After several years, and in spite of the success of the Waters, the development expert finally prevailed and convinced the landowner that "this New Urbanism stuff is OK, but lots of people want sprawl as well." So he persuaded the landowner to buy land across the street from the Waters and do a sprawl subdivision, complete with "wet noodle" cul-de-sacs, front-loaded lots, and nothing except houses. They called it Waterscapes. They. Never. Sold. One. Single. Lot. People would look at it, then say "why should I buy here? The Waters is just across the street." The land and infrastructure costs of Waterscapes hit the Waters landowner at the worst possible time (the Meltdown) and ended up taking him under. And let's be clear: the Waters did not fail because of the Waters, but because of Waterscapes. Between the subprime meltdown in 2007 and the big Meltdown in October 2008, the Waters was actually the great success story of the region. Most conventional developments were already shut down by then, but really great planners about to design in the Montgomery region were coming to the Waters to study what was done there.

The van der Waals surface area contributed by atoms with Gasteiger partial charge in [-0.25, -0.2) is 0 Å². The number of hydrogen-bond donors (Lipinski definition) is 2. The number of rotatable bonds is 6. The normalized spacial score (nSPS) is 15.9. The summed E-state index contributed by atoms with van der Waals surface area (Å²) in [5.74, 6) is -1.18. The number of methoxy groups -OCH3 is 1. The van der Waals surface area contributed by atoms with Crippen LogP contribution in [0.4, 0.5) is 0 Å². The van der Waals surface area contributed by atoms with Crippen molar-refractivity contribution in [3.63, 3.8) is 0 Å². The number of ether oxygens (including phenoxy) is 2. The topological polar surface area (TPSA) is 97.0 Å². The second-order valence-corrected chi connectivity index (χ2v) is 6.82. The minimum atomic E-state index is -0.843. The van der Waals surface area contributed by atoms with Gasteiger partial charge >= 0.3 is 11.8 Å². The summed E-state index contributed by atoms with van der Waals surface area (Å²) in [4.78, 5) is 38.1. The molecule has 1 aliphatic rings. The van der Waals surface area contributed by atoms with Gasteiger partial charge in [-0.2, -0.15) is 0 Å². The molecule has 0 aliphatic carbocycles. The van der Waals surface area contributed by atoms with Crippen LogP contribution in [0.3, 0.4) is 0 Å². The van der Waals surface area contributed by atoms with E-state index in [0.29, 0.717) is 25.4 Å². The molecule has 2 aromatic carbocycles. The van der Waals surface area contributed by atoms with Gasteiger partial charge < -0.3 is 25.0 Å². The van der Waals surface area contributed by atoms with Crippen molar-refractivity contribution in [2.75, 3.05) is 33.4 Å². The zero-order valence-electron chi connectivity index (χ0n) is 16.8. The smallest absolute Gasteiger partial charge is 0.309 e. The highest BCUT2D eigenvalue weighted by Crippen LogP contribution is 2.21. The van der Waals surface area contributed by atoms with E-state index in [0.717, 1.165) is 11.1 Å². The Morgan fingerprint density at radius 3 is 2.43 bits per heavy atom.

…what is more dangerous than good guys with bad ideas?

   The failure was really sad, because the original landowner is a really great guy, but for the couple hundred homeowners at the Waters, the sadness had only just begun. The remaining property was bought by a Birmingham development company that appears to know nothing about traditional neighborhoods, nor do they appear to want to learn the principles that helped the Waters generate 25 times the developed land value of the land all around it. Some of my developer colleagues in Alabama know them, and assert that they (like the original development expert) are really good guys. Which begs the question: what is more dangerous than good guys with bad ideas? It's much harder for most people to challenge a good guy than it is to challenge a slimeball.